Google Analytics

In today’s lesson, we’re diving into Google Analytics—your guide to understanding who your visitors are and how they interact with your site.

To be clear: 

This course is a high-level overview on Analytics, not a deep-dive.

Why kick off with Analytics?

Analytics paints a clear picture of your visitors and their journey on your site.

The data you uncover in Analytics will set the stage for the research in our upcoming lesson.

By the end of the lesson, you’ll know:

  • The key areas to focus on in Analytics
  • Who your users are and how they interact with your site
  • Your top converting pages and pages with high abandonment rates

(And if you have someone on your team who uses Analytics, you can forward this to them so they can pull the relevant data for you.)

Ready? Let’s dive in…


Next steps:

1. Review your Google Analytics data

2. Document your findings


Review the following Google Analytics data to better understand your visitors. (Watch the video to see where to find all this data.)

User attributes

The User Attributes section reveals your visitors demographics and location.

User Attributes:

  • Country
  • Age
  • Gender
  • Interests


The Acquisition section is essential for understanding where your website traffic originates.


  • Direct
  • Social
  • Email
  • Organic


The Engagement section reveals how users interact with your site and total revenue you make from each page.


  • Landing pages
  • Average time on site
  • Number of pages visited
  • Most visited pages
  • Total revenue


The Purchase Journey and Checkout Journey sections under Monetization reveal key data about your funnel such as funnel pages, click through rates, and abandonment rates. 

For example, if only a small percentage of users move from viewing a product to adding it to the cart, this indicates an area for improvement.

Purchase journey:

  • Key pages
  • Click through rates
  • Abandonment rates

Checkout journey:

  • Key pages
  • Click through rates
  • Abandonment rates

The E-commerce Purchases section under Monetization reveals the performance of individual products or services including views, cart additions, purchases, and revenue.

  • Product
  • Revenue


The Tech section provides an overview of the operating systems and device types your users use to view your site.

  • Operating system
  • Device type



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Video transcript:

Understanding Google Analytics

Google Analytics.

Now, before we dive into Google Analytics, a word of caution, analytics can give you great insights, but frankly, it can also be overwhelming. This is not a course on analytics. It’s a high level overview to show you the few things that you can get out of it very, very quickly. That’ll help you set up the rest of your research to help you understand your visitors.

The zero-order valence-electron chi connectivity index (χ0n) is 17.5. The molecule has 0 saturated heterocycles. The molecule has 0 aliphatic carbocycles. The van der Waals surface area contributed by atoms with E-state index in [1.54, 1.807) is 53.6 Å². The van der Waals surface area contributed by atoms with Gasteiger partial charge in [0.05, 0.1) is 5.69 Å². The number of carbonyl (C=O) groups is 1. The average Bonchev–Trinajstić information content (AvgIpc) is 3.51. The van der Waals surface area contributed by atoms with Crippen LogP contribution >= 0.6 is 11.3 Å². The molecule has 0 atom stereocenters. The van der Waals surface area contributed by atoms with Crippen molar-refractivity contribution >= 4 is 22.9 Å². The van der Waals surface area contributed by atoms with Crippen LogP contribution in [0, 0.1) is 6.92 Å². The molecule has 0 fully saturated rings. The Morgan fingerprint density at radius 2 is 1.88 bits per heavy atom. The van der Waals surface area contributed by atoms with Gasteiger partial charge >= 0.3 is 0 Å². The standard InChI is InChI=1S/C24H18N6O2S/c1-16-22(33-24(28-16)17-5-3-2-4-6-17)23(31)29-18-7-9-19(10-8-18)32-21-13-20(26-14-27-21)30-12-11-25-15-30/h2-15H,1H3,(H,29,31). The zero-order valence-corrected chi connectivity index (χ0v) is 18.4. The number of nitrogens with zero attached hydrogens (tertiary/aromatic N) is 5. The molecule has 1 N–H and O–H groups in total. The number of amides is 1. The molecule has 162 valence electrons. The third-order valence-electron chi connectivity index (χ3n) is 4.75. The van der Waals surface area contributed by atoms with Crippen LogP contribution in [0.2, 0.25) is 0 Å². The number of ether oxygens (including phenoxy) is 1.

Having said that, I’m going to show you the questions that you need to answer before you start the research process effectively. I’ll also show you in Google Analytics where you can find the answers to these questions. So let’s dive in.

This is the homepage for Google Analytics, and you’ll see here on the left hand side, we’re just going to be focusing on the elements in there.

I’m going to walk you through it very quickly.

You’ll notice that there’s acquisition, engagement, monetization, retention, user attributes, and tech.

If you’re already familiar with analytics or you have someone on your team that can do this, you can simply go through the questions that we’ve provided in the research doc and answer them.

But if you’re unfamiliar with analytics, this video will be really helpful in giving you a very quick 101 type walkthrough.

Identifying Your Audience

User attributes section will help you answer the following questions. Who are your visitors? Frankly, where are they from? What’s their age, their gender, et cetera. These types of demographic data are vital for you to paint a picture of who your prospects and your customers are. To find that, you go to the user attributes section that’s here on the left hand side, as you can see right here, and then click overview.

And right away, you can see you’ll have your users by country. You can also see the age and the gender plus a whole lot of extra information.

Analyzing User Acquisition and Engagement

Next is acquisition. This will help you understand the source or where people are coming from.

Are they coming from direct, meaning are they typing in your web address?

Or are they coming from social, like LinkedIn or X?

Are they coming from emails that you’ve sent, various email campaigns?